Instead of focusing on your income, why not focus on your outcome?
Working as hard as we can to make as much money as possible to buy the nicest things we can is the way that most people live. I have lived most of my life above my means. I have worked too long at a job that I did not like because of the money I made there, not because it was meaningful work. I worked paycheck to paycheck just to pay off debt that I had accrued because I wanted more things than I could afford to pay for. I have desired material belongings only to find that once I owned them they still did not make me happy. I have run in the rat race and lived a life that revolved around making and spending money, only to feel a false sense of fulfillment. I also worked so hard that I did not have time to enjoy my family and friends or take care of myself properly. I had a very unhealthy relationship with money. My goals and dreams consisted of wealth. To me money equaled happiness. When I decided to become less materialistic and put people and experiences over possessions, I had a great revelation. Instead of making more, I thought I would try to need less. Needing less money gave me the opportunity to leave the job that I did not like, to work part time at a meaningful job that I did like and focus on my writing. Don’t get me wrong, I would not have been able to work part time if I did not have a supportive husband. We are still trying to work out the kinks and I will be flexible to working more to make money for things like travel and savings. My ultimate goal is to run my own business helping people and being paid for doing meaningful work that I love. Working is a part of life. Being able to have meaningful work can make life so much more fulfilling. Everyone has a different situation. I am not suggesting for everyone to quit your jobs without being prepared. What I am suggesting is to take this information and try a new way of thinking to see if needing less money instead of working so hard to make more money could add value to your lives. The benefits can range from taking an extra vacation a year to accepting a dream job that you love that pays less money than you used to need.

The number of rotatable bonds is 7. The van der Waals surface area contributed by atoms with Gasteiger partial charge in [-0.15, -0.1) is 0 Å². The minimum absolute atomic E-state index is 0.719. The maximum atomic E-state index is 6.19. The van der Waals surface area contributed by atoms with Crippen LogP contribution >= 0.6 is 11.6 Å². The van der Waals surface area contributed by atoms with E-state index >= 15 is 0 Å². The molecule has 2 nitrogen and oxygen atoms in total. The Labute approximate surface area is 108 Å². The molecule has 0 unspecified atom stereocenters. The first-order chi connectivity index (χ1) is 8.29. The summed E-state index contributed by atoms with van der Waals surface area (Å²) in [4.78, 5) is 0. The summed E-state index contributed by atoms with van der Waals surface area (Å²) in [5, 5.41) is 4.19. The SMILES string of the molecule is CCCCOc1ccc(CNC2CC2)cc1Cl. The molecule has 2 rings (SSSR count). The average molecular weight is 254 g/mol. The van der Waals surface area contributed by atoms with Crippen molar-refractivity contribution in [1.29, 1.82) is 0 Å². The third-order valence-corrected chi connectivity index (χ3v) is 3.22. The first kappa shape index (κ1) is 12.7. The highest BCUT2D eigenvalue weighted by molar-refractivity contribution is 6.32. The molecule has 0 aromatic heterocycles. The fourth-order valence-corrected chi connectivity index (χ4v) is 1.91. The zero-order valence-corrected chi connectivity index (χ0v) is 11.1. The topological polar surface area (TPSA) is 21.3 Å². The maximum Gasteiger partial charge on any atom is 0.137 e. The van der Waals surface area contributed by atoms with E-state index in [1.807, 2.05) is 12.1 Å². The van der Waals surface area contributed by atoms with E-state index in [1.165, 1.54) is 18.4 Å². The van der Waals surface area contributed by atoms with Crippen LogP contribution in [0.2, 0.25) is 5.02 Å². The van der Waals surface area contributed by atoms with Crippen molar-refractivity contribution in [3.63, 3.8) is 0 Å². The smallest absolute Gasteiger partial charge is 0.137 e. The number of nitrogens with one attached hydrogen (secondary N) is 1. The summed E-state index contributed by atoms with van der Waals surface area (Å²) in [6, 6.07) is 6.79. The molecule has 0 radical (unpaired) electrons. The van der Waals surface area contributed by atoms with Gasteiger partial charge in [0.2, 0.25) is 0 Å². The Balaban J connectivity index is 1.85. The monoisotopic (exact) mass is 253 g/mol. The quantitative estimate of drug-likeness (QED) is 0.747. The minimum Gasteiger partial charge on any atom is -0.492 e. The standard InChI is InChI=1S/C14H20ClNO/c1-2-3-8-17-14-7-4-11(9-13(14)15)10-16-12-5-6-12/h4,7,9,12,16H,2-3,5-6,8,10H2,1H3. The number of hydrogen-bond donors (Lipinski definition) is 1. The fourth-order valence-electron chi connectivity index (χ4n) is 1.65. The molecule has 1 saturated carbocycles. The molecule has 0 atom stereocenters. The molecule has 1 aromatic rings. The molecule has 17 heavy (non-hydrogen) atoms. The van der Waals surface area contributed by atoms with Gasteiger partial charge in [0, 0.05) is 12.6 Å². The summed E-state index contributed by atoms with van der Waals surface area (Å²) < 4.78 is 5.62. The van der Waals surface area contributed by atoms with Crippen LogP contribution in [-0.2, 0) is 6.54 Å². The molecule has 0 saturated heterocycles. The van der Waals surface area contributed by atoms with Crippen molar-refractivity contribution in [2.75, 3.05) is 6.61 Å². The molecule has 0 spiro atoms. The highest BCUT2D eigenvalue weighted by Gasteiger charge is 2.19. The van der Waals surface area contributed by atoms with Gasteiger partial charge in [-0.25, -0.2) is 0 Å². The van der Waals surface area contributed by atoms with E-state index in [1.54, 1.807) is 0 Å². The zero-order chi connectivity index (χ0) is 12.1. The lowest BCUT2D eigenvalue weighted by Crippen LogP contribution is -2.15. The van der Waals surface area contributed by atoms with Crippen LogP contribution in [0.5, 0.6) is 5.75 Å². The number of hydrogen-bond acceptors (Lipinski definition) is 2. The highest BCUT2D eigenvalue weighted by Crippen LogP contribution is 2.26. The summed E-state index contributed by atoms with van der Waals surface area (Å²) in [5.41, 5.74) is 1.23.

Here are some ways that I have found to need less money
Cancel the cable: This not only saves on your monthly bill, but it will give you much more time to do other things. You will get over missing your favorite shows within weeks and you will never have to watch an unwanted commercial again. When I cancelled my cable I signed up for Netflix. The cost is only $8.00 a month and I can watch documentaries or an occasional movie on the weekend.
Work out, outside: Cancel your gym membership and walk, jog or bike outside. Spending time in nature (even if your nature is a city street, pigeons count!) instead of a smelly gym is great for your well-being and your physique. When the weather is kind of frightful I find jumping on my mini trampoline is delightful. It’s a fun way to do cardio indoors. My trampoline was only $25.00 brand new at a thrift store. You can also find used exercise equipment like a treadmill or stair climber for a one-time investment and save those monthly gym fees.
Stop comfort shopping: In the past I used shopping to feel better about myself. A new dress and strappy sandals would boost my self-esteem and lift my spirits. But this was only a temporary fix. As soon as the new digs came off I was deeper in debt, my closet was even more unmanageable and I would soon be looking for my next score. This cycle was unhealthy and expensive. Since I have been a “mad minimizer” I no longer feel a buzz from shopping. I know that shopping leads to debt and eventually having to get rid of the things anyway. Nowadays I buy things that I really need. I have also learned other ways to feel better about myself and keep my spirits high, without the crash.